Oscars: Silver Linings Playbook from page to screen
For a novelist, who may have sacrificed years of their life to writing a labour of love, handing a book over to a director to do with as they please can be a wrench.
But Matthew Quick's decision to sell Silver Linings Playbook has paid off, as the film adaptation has reaped multiple Academy Award nominations, with the four lead actors - Bradley Cooper, Jennifer Lawrence, Robert De Niro and Jacki Weaver - all nominated in the four main acting categories, a feat not achieved since 1982.
David O Russell, who is up for a best director Oscar, took on the book - about a man dealing with severe mental health problems - after a long quest to find a story that reflected the life of his son, who has a bipolar disorder.
Quick wrote the book having himself worked with mental health patients, particularly those with head traumas, and having experienced deep depression himself.
Russell says: "It deals with these issues that I've been dealing with, with my son my whole life. To bring it into the light and not be this private thing that we don't talk about it… saying 'look, this is life, we can deal with it'."
The filmmaker kept the central characters but made it very much his own story and Quick had to accept early on that he would have no control over the film.
As such there are marked contrasts, most notably the movie is a comedy-drama while the novel has little light relief.
But both men agree laughter can help people deal with the harsh reality of dealing with mental health problems.
Russell says: "Life is like that, it can also make you laugh, if you don't laugh at this, you won't make it. I would talk about things about my son, it's heartbreaking and it's also hysterical that he did this."
And Quick adds: "I never thought the novel was a comedy per se. When I was writing it, there were definitely times that I laughed and there were times that I cried.
"When I worked in the mental health field, I definitely realised how important laughter was. If you don't laugh at least a couple of times a day in lockdown, you won't make it through the year. You never laugh at the sickness and the people but you laugh at the absurdity of life."
"I loved the film, getting to know David O Russell has been great, but as a novelist and as a former English teacher who loves literature, part of the fun of reading a novel is creating that world in your mind," says Quick.
"And so, why I do love the film and embrace it, I always hope that people will discover the novel first. It will give them the pleasure of creating the characters in their mind.
"This is David's vision of the story and while it's a great version there are a lot of readers out there would prefer to make it in their own mind. That's one of the amazing things about reading."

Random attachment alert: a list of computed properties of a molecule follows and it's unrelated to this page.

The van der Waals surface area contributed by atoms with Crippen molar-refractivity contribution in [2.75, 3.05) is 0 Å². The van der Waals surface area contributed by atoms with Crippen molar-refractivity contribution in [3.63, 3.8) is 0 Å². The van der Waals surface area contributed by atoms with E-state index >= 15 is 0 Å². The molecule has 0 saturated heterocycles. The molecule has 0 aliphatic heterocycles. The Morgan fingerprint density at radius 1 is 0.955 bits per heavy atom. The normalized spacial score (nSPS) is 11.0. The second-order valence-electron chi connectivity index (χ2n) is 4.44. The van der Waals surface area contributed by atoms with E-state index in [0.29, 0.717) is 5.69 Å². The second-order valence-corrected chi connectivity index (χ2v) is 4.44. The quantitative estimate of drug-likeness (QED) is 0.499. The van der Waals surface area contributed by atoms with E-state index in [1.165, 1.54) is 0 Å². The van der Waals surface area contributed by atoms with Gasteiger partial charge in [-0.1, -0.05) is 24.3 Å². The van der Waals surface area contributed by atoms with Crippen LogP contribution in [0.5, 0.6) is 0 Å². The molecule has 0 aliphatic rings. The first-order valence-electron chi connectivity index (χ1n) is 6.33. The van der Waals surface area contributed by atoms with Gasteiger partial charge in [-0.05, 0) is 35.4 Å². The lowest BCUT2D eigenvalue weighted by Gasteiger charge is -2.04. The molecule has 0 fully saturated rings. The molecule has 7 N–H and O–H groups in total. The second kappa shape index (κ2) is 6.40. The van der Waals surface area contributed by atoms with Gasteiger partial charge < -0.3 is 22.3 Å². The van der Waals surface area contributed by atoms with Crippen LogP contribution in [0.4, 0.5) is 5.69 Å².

Quick wrote the book in 2006 and he admits he had long moved on to other stories when he was asked to join the promotional trail for the movie.
"I went and revisited it, not just through David's eyes but as a novel, and I always say that when you write a book it's a snapshot of who you are at that time of your life.
"For me, that was seven years ago, I was a very different person.
"Stuff that I was writing about, although there was a lot of American football in the novel, really it's a story about mental illness and relationships and getting them back on track."
This was the first adaptation Russell had taken on, having previously directed original screenplays including The Fighter and I Heart Huckerbees.
So did Russell feel any sort of responsibility to the author and the novel when adapting it for the big screen?
"No, if it was Harry Potter that would be different, because it's so iconic you have to follow it in some way," he says.
"You take your roadmap and the basic characters and you make them personal, what I relate to. You've got to make it your own thing."
Russell says he can see himself working on another adaptation in the future.
"I'd love it, if you get the right moveable part, if there are all sorts of elements for me that I can embellish. I love it when you get those elements like that. if you get any, send them my way!"
Quick did visit the set on one occasion but found it a rather uncomfortable experience, and never went back.
"It was a great day but I got the feeling that David, who was very kind to me, needed space to tell the story, so I kind of backed off. I was invited back but I didn't go."
The author hopes his next foray into Hollywood will see him more involved in the filmmaking process.
Steven Spielberg's Dreamworks has picked up the rights to his last novel, The Good Luck of Right Now, and Spielberg himself is reading the manuscript to see at what level he wants to be involved in making it.
As part of the deal, Quick will be a associate producer.
He says watching Silver Linings Playbook for the first time, in a screening room with Russell and a whole posse of producer Harvey Weinstein's "people", was a high pressure situation.
"I felt like I was watching it as Matthew Quick 'The Author', as someone who loves Pat (the main character, played by Cooper) and as a David O Russell fan.
"It was very hard to compartmentalise all of it. But I realised we had something special. I knew David had made changes, it was very much his vision, but I really felt that the heart of what I was trying to do was up there on the screen.
"What I was most excited about was that David had continued the conversation about mental health that I had started, in a very respectful way that I knew would resonate with a large global audience. I felt that, in some ways, he made my story that little bit more accessible.
"It has created a gateway drug to the book, which is beautiful."